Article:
Magazine article Joint Force Quarterly

Intelligence for an Age of Terror

Magazine article Joint Force Quarterly

Intelligence for an Age of Terror

Article excerpt

Intelligence for an Age of Terror

By Gregory F. Treverton

New York: Cambridge University Press, 2009

261 pp. $30.00

ISBN: 978-0-521-51845-1

[ILLUSTRATION OMITTED]

Gregory Treverton first went to work in the intelligence area in the mid-1970s as a staffer for the Senate committee led by Idaho Senator Frank Church, investigating intelligence blunders that surfaced in the wake of the Watergate investigation. Now a RAND researcher with many publications in the intelligence field to his credit, Dr. Treverton offers this book as a prescription for intelligence work in the 21st century--focused on, but not exclusive to, the counterterrorism battle. With it, he makes an invaluable contribution to the discussion of the role of intelligence in the age of terror, and he asks urgent questions about what needs to be changed to respond to a fundamentally different threat from that of the Cold War--the conflict for which most U.S. intelligence organs were designed.

Treverton argues that the key to making the transition to 21st-century intelligence is in understanding the distinction between intelligence "puzzles" and "mysteries." A "puzzle" is what U.S. intelligence agencies were accustomed to facing during the Cold War--"How many warheads does a Soviet missile carry?" This is a question that has a definitive answer that is known by relatively few people; hence, finding the answer becomes the focus of human and technological intelligence collection efforts. A "mystery," by contrast, is about people and their intentions. Understanding possible terrorist intentions and targets is a much harder problem, and, as Treverton points out, "Cold War espionage practices will not work against terrorist targets because ... Al Qaeda operatives do not go to embassy cocktail parties" (p. 9).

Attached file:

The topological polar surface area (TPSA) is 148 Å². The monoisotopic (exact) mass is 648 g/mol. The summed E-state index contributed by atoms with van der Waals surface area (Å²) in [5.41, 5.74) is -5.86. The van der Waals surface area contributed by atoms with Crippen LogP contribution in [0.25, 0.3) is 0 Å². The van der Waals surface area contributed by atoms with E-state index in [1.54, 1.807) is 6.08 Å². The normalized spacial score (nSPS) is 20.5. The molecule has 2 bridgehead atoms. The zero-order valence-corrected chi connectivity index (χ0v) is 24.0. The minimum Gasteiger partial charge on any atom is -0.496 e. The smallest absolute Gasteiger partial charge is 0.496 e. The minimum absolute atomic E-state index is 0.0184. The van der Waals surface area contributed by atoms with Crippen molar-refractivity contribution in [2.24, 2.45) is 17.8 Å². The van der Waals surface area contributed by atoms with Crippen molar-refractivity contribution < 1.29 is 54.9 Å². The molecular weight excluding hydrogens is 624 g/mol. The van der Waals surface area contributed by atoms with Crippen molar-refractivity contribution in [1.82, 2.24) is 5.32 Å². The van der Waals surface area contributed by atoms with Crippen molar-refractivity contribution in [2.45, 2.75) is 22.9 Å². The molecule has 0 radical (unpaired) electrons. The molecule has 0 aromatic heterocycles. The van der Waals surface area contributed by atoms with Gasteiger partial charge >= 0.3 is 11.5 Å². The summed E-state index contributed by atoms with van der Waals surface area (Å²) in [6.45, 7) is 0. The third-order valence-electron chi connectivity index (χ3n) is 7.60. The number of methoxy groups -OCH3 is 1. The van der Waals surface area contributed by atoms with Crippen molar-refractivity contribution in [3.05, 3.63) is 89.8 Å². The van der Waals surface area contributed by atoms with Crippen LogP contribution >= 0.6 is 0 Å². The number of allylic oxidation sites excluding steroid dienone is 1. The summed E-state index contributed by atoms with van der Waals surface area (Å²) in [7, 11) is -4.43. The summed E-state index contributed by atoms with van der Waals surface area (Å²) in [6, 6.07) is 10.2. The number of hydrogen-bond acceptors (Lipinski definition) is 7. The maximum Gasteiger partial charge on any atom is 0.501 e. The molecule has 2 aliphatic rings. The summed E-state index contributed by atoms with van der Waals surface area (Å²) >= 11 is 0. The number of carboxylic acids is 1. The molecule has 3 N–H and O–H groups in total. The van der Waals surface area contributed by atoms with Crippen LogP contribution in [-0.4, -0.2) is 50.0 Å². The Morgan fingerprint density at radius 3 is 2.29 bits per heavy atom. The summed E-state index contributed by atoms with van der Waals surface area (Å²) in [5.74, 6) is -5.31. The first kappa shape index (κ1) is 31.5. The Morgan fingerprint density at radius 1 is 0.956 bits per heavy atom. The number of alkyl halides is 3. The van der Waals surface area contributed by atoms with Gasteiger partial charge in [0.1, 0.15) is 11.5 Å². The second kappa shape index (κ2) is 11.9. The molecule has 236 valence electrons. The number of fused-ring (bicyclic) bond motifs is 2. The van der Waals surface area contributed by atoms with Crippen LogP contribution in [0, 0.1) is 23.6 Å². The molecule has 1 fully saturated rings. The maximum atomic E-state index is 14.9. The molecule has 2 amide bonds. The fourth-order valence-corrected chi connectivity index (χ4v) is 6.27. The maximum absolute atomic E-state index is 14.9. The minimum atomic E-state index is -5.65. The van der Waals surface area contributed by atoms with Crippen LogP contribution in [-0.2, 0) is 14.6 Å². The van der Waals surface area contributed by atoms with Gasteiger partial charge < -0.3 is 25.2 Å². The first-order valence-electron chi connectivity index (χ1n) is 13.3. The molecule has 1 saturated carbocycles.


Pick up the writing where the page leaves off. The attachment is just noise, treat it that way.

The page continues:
Another consequence of focusing on "mysteries" is the increased potential for "information overload." The inability of the United States to foil the September 11 attacks was due not to too little information about the terrorists, but rather too much information compartmented in such a way as to frustrate attempts to connect the dots. The Federal Bureau of Investigation, Central Intelligence Agency, National Security Agency, Immigration and Naturalization Service, and Federal Aviation Administration all had clues to parts of the 9/11 mystery but were unable to put the pieces together largely because of institutional restraints. And although the 2004 Terrorism Prevention and Intelligence Reform Act has made strides in breaking free from these institutional restraints, some still remain.

More problematic is the difficulty of separating the wheat from the chaff of intelligence data, which increasingly relies upon information in the public domain: "During the Cold War, the problem was too little (good) information; now, it is too much (unreliable) information. Then, intelligence's secrets were deemed reliable; now, the plethora on the Web is a stew of fact, fancy, and disinformation" (p. …

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